Keepin it Real

I am now comfortable telling you that I am a vegetarian. A new vegetarian, but still a vegetarian. I am also now comfortable telling you that in hindsight, maybe it's not all because of the fact that I hate meat. I am a creature of habit, and I have a habit of taking drastic measures when it comes to matters of health. As I get older, I am trying more and more to not become one of those "jump on the bandwagon for 3 days then jump off" kind of gals. I am very dedicated to lifestyle changes rather than quick fixes.

When I became very, extra, super dedicated to my ED in my mid-20's, it began as a fear of developing diabetes like my mom. All I knew is that my mom didn't have diabetes one day, and then after having two children, she inexplicably just came down with it. To me, that meant that weight gain followed by weight loss, followed by weight gain, followed by weight loss, equaled diabetes. And needles. And 3 times daily shots.

When it comes down to it, I am terrified of chronic illness.

Several of my fathers siblings have passed away due to cancer. Since all of them were smokers, I chalked this up to the evil that is cigarettes. It was the Marlboro Man's fault, not genetics.

Last year, in one of the most heartbreaking moments of my life, I found out that my niece was diagnosed with histiocytosis, which is a rare autoimmune disease. Doctors don't know where it comes from or how to really cure it, but she definitely had it. The poor little munchkin was only 4 years old at the time, and had to undergo major surgery to have a mass removed from the back of her head. My heart still aches over the fact that she had to go through that type of ordeal at such a young age. The surgery and resulting biopsy showed no signs that the mass was cancerous, thankfully. She's a beautiful, well-adjusted, joyful little girl, with no obvious signs that the surgery affected her in any negative ways. But still.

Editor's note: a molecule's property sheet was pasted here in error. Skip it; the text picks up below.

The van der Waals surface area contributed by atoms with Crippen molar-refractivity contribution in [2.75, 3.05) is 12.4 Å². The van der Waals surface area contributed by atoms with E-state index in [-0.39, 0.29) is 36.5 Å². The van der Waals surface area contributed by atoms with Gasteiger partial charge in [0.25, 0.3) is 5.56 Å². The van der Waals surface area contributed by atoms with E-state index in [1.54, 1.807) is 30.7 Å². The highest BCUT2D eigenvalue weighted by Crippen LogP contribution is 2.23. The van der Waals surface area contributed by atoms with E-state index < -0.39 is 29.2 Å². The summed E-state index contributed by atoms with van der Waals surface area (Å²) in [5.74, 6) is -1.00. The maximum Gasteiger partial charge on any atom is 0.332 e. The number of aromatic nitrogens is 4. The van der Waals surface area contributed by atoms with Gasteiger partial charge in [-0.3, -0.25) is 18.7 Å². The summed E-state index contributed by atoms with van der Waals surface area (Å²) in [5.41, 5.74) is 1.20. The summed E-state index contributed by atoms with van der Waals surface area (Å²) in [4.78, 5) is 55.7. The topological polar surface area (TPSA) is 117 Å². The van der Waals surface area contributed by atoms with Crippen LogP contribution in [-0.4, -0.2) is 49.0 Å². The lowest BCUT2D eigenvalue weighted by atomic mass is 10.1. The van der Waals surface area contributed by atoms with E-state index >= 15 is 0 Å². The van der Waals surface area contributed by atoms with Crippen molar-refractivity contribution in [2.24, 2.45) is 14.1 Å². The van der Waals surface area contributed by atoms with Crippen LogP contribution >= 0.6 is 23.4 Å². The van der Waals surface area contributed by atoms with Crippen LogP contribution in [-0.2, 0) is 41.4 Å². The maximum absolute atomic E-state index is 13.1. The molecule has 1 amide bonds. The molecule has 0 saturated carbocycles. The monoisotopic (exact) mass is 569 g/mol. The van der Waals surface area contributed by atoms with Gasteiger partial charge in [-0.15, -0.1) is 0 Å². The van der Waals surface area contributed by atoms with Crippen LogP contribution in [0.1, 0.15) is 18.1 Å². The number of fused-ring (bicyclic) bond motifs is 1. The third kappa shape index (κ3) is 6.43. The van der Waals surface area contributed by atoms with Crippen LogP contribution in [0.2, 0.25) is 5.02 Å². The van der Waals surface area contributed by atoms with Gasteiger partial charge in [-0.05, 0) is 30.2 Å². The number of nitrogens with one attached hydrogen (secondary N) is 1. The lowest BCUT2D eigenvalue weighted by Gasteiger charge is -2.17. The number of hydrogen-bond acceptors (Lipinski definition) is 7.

About 10 years ago, my mother's doctor found nodules on her thyroid. I just chalked up this finding as an offspring of her diabetes, which can often be the catalyst for other illnesses. A biopsy on her thyroid showed no signs of cancer (again, thankfully). The experience of the doctor's office biopsy (sans anesthesia) caused her to be sent to the emergency room because the doctor performing the biopsy thought that she was having a heart attack. After the horror she went through with the biopsy, she was too scared to go back and get her thyroid checked yearly as instructed.

My aunt, who is in her late 40's, was just diagnosed with thyroid cancer. She will have to have her thyroid removed next month. With the news of her sisters' diagnosis, my Mom immediately made an appointment with her doctor.

On Monday, Moms doctor found 3 nodules on her thyroid, and one is very large. Next Monday (4/13), she has a biopsy scheduled.

Over the past year, I've come to realize that I'm not immune to illness, and my family is not illness-proof. Now, I'm faced with the knowledge that my family has a history of illness. Now, it's my responsibility to do everything I can to safeguard myself against these predispositions. It scares me, but I'm not going to let it ruin my life or make me overly-paranoid.

I'm only going to eat vegetarian, go raw, buy an Excalibur Food Dehydrator, convert all of the plastic containers in my house to glass, purchase 2 Ecousable stainless steel water filter bottles (one for me, and one for My Gazelle), start a compost pile, eat only organic, take 15 vitamins per day, live in a plastic glass bubble, sleep in a hyperbaric chamber, and consult my Magic 8 ball prior to making any life changes. From now on.

That's not too over-the-top, right?

P.s...Does anyone actually have and use this Excalibur Food Dehydrator? I want one, and it is small enough to fit in my postage-stamp-sized kitchen. I just want to know that it works well.

Zesty Cook is giving away some really cute "Get Zesty" logo items. So, check it...(yo?)...



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